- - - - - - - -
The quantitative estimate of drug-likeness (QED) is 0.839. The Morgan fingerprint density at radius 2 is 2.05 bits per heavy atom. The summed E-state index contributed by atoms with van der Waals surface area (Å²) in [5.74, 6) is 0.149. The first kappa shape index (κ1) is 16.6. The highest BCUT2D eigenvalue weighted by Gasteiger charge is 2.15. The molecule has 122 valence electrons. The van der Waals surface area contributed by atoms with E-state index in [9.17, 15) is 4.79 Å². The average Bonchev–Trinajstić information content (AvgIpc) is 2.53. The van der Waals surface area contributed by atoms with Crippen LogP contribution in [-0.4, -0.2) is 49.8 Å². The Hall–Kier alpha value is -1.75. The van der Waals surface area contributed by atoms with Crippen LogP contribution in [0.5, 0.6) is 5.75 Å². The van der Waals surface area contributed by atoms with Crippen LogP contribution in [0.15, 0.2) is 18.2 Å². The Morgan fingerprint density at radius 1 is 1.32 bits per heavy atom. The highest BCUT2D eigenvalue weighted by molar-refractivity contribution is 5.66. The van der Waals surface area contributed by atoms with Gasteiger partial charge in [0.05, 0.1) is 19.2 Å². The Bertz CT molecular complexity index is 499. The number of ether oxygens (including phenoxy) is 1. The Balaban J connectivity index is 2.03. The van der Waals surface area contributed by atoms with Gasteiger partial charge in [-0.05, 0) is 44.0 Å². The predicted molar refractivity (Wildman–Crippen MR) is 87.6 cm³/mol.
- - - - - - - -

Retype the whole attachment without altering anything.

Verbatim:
The quantitative estimate of drug-likeness (QED) is 0.839. The Morgan fingerprint density at radius 2 is 2.05 bits per heavy atom. The summed E-state index contributed by atoms with van der Waals surface area (Å²) in [5.74, 6) is 0.149. The first kappa shape index (κ1) is 16.6. The highest BCUT2D eigenvalue weighted by Gasteiger charge is 2.15. The molecule has 122 valence electrons. The van der Waals surface area contributed by atoms with E-state index in [9.17, 15) is 4.79 Å². The average Bonchev–Trinajstić information content (AvgIpc) is 2.53. The van der Waals surface area contributed by atoms with Crippen LogP contribution in [-0.4, -0.2) is 49.8 Å². The Hall–Kier alpha value is -1.75. The van der Waals surface area contributed by atoms with Crippen LogP contribution in [0.5, 0.6) is 5.75 Å². The van der Waals surface area contributed by atoms with Crippen LogP contribution in [0.15, 0.2) is 18.2 Å². The Morgan fingerprint density at radius 1 is 1.32 bits per heavy atom. The highest BCUT2D eigenvalue weighted by molar-refractivity contribution is 5.66. The van der Waals surface area contributed by atoms with Gasteiger partial charge in [0.05, 0.1) is 19.2 Å². The Bertz CT molecular complexity index is 499. The number of ether oxygens (including phenoxy) is 1. The Balaban J connectivity index is 2.03. The van der Waals surface area contributed by atoms with Gasteiger partial charge in [-0.05, 0) is 44.0 Å². The predicted molar refractivity (Wildman–Crippen MR) is 87.6 cm³/mol.